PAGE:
Idea for Preparing Your Own Valentine’s Day Dinner

Home-cooked Valentines Dinner for Two


  • Salad Greens with Apple, Walnuts and Brie
  • Sumptuous Seafood for Two
  • Saffron Rice and Roasted Asparagus
  • Deluxe Brownie Dessert

Read more and view recipes ….

Nine in 10 U.S. Adults Get Too Much Sodium Every Day

Nearly all Americans consume much more sodium than they should, according to a report from the Centers for Disease Control and Prevention. Most of the sodium comes from common restaurant or grocery store items.

The latest Vital Signs report finds that 10 types of foods are responsible for more than 40 percent of people’s sodium intake. The most common sources are breads and rolls, luncheon meat such as deli ham or turkey, pizza, poultry, soups, cheeseburgers and other sandwiches, cheese, pasta dishes, meat dishes such as meat loaf, and snack foods such as potato chips, pretzels and popcorn. Some foods that are consumed several times a day, such as bread, add up to a lot of sodium even though each serving is not high in sodium.

“Too much sodium raises blood pressure, which is a major risk factor for heart disease and stroke,” said CDC Director Thomas R. Frieden, M.D., M.P.H. “These diseases kill more than 800,000 Americans each year and contribute an estimated $273 billion in health care costs.”

The report notes that the average person consumes about 3,300 milligrams of sodium per day, not including any salt added at the table, which is more than twice the recommended limit for about half of Americans and 6 of every 10 adults. The U.S. Dietary Guidelines recommend limiting sodium intake to less than 2,300 milligrams per day. The recommendation is 1,500 milligrams per day for people aged 51 and older, and anyone with high blood pressure, diabetes, and chronic kidney disease, and African Americans.

Key points in the Vital Signs Report:

  • Ten types of foods account for 44 percent of dietary sodium consumed each day.
  • 65 percent of sodium comes from food sold in stores.
  • 25 percent of sodium comes from meals purchased in restaurants.
  • Reducing the sodium content of the 10 leading sodium sources by 25 percent would lower total dietary sodium by more than 10 percent and could play a role in preventing up to an estimated 28,000 deaths per year.
  • Americans eat on average about 3,300 mg of sodium a day. The U.S. Dietary Guidelines recommend limiting sodium to less than 2,300 mg a day, and about 6 out of 10 adults should further limit sodium to 1,500 mg a day.


CDC Vitalsigns – Where’s the Sodium? ….

Korean Sweet Rice Cakes

The rice cakes are made in different shapes and sizes. They are made with white rice or glutinous rice flours, sweetened with sugar, honey or maple syrup.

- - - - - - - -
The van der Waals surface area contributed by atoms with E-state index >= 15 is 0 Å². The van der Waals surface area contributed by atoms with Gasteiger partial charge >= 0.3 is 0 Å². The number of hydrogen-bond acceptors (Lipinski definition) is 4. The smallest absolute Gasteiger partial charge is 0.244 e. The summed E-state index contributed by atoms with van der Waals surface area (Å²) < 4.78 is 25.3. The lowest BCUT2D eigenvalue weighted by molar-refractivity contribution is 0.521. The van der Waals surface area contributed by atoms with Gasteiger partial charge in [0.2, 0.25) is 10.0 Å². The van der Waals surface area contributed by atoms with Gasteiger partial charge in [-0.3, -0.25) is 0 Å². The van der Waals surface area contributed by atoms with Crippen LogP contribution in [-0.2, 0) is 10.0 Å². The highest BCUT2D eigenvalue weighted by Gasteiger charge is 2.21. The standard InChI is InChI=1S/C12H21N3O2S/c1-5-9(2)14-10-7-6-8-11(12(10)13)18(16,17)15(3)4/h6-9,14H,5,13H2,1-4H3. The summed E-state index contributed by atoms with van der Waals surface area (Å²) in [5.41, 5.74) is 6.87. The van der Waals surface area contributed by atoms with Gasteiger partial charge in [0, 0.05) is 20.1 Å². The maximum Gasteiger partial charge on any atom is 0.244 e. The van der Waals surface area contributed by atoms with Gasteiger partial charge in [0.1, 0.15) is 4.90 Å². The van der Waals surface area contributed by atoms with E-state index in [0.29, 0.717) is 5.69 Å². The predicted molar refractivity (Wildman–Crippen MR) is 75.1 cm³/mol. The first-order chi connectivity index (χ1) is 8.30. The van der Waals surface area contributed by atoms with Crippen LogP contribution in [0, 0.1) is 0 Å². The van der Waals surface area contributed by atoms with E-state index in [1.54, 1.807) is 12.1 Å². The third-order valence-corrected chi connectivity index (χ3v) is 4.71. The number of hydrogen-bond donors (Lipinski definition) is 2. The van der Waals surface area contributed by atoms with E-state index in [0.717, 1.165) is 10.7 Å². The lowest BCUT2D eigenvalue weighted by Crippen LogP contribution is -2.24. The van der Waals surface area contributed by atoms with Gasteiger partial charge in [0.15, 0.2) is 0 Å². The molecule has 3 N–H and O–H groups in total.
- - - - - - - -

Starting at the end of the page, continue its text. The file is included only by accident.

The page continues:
Most of the cakes are made by steaming but some are fried. Those with fillings can have a mixture of cinnamon and sugar, walnut, adzuki bean paste, or chestnut purée.

Some are decorated on the outside with pine nut, yellow or red bean powder.

The cakes are eaten after the meal but are more often consumed as snacks served with tea.

Barley Beta-Glucan Health Claim Approved by Health Canada

Cargill announced that Health Canada approved the use of Barliv™ barley betafiber (beta-glucan) as a dietary fiber in foods and beverages to help lower cholesterol. The approval was received in early January 2012.

Barliv barley betafiber is a soluble fiber extract that is invisible when added to foods and beverages. It is derived from whole-grain barley and has been clinically shown to lower cholesterol. The high purity and low viscosity of Barliv barley betafiber enable its use in an assortment of applications, from clear and carbonated beverages to snacks and cereals. In both the United States and Europe, qualified products made with Barliv™ barley betafiber can carry a health claim stating they reduce the risk of coronary heart disease.

Source: Cargill

Fact Sheet: Oat and Barley ß Glucans ….

Lasagna Layered with Scallop Carpaccio and Apple


Black lasagnetta

1¾ cups flour
8 egg yolks
1 tbsp cuttle fish ink or squid ink (1 blister package)
1 tsp olive oil
(or purchase fresh ready-made pasta sheets to cut in four 4-inch squares)

Saffron lasagnetta

1¾ cups flour
9 egg yolks
1 tbsp Spanish saffron
1 tsp olive oil
(or purchase fresh ready-made pasta sheets to cut in four 4-inch squares)


8 large Alaskan scallops
2 Sun Moon or Fuji apples, sliced
1 shallot, diced
1 tsp butter
Salt and pepper to taste


2 tbsp butter
2 fresh tomatoes, seeds and skin removed, cut in small cubes
2 tbsp Italian parsley,chopped


Black and saffron lasagnetta

  1. Add flour to bowl of a stand-mixer. In a separate bowl whisk together oil, egg yolks and saffron or ink. Add egg mixture to flour. Mix using dough hook until a solid ball forms; dough should be firm but soft. Set dough aside and let rest for at least an hour.
  2. Roll dough through a pasta machine at its thinnest setting, or roll pasta out by hand using a rolling pin. Cut pasta into 4-inch squares. Cook in plenty of rapidly boiling, salted water for 2 to 3 minutes. Drain pasta.


Sauté sliced apples and shallot in butter, adding salt and pepper to taste. Season scallops with salt and pepper. Take 4 scallops and slice each one horizontally into 4 slices.


Melt butter and sauté tomatoes.


  1. Place 4 black pasta squares on a baking sheet. Spoon apple filling onto centre of each square.
  2. Place 4 slices of scallop on top of apple stuffing for each pasta square. Place saffron pasta square on top of scallop slices angled so that black pasta shows.
  3. Cover with aluminum foil. Place in a 325ºF oven for 4 minutes.
  4. Meanwhile, grill remaining scallops for about 2 minutes each side.
  5. Remove lasagnetta from oven. Transfer to serving plates. Spoon tomato butter sauce over and sprinkle with Italian parsley. Place a grilled scallop on each plate, on top of lasagnetta.

Makes 4 servings.

Source: Canadain magazine